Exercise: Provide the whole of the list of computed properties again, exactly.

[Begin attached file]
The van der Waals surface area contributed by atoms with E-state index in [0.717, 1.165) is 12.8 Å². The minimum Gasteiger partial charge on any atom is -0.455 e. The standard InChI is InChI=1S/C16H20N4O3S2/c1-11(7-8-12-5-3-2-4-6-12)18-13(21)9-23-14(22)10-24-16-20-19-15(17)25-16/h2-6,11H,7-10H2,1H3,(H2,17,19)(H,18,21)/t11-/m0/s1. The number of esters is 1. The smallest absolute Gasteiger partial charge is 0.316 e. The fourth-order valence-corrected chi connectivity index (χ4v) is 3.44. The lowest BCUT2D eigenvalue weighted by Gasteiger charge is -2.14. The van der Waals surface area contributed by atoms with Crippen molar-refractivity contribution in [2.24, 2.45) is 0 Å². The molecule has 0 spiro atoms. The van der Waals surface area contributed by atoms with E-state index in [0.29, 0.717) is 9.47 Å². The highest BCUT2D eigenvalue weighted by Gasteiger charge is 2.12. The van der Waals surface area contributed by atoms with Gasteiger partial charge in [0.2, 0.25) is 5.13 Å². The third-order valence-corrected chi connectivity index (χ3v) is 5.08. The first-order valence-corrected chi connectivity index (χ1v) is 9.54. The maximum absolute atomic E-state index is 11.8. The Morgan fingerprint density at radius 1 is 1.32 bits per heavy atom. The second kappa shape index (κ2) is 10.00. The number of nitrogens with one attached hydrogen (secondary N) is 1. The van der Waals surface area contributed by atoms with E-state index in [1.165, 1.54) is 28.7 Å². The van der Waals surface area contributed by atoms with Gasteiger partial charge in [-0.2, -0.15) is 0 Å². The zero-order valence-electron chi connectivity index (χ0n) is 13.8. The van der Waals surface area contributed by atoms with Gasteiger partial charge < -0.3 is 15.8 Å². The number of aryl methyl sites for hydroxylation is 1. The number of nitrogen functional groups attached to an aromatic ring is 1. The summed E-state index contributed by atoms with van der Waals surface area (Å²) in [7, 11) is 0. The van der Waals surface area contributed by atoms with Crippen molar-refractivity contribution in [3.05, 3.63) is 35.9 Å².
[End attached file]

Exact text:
The van der Waals surface area contributed by atoms with E-state index in [0.717, 1.165) is 12.8 Å². The minimum Gasteiger partial charge on any atom is -0.455 e. The standard InChI is InChI=1S/C16H20N4O3S2/c1-11(7-8-12-5-3-2-4-6-12)18-13(21)9-23-14(22)10-24-16-20-19-15(17)25-16/h2-6,11H,7-10H2,1H3,(H2,17,19)(H,18,21)/t11-/m0/s1. The number of esters is 1. The smallest absolute Gasteiger partial charge is 0.316 e. The fourth-order valence-corrected chi connectivity index (χ4v) is 3.44. The lowest BCUT2D eigenvalue weighted by Gasteiger charge is -2.14. The van der Waals surface area contributed by atoms with Crippen molar-refractivity contribution in [2.24, 2.45) is 0 Å². The molecule has 0 spiro atoms. The van der Waals surface area contributed by atoms with E-state index in [0.29, 0.717) is 9.47 Å². The highest BCUT2D eigenvalue weighted by Gasteiger charge is 2.12. The van der Waals surface area contributed by atoms with Gasteiger partial charge in [0.2, 0.25) is 5.13 Å². The third-order valence-corrected chi connectivity index (χ3v) is 5.08. The first-order valence-corrected chi connectivity index (χ1v) is 9.54. The maximum absolute atomic E-state index is 11.8. The Morgan fingerprint density at radius 1 is 1.32 bits per heavy atom. The second kappa shape index (κ2) is 10.00. The number of nitrogens with one attached hydrogen (secondary N) is 1. The van der Waals surface area contributed by atoms with E-state index in [1.165, 1.54) is 28.7 Å². The van der Waals surface area contributed by atoms with Gasteiger partial charge in [-0.2, -0.15) is 0 Å². The zero-order valence-electron chi connectivity index (χ0n) is 13.8. The van der Waals surface area contributed by atoms with Gasteiger partial charge < -0.3 is 15.8 Å². The number of aryl methyl sites for hydroxylation is 1. The number of nitrogen functional groups attached to an aromatic ring is 1. The summed E-state index contributed by atoms with van der Waals surface area (Å²) in [7, 11) is 0. The van der Waals surface area contributed by atoms with Crippen molar-refractivity contribution in [3.05, 3.63) is 35.9 Å².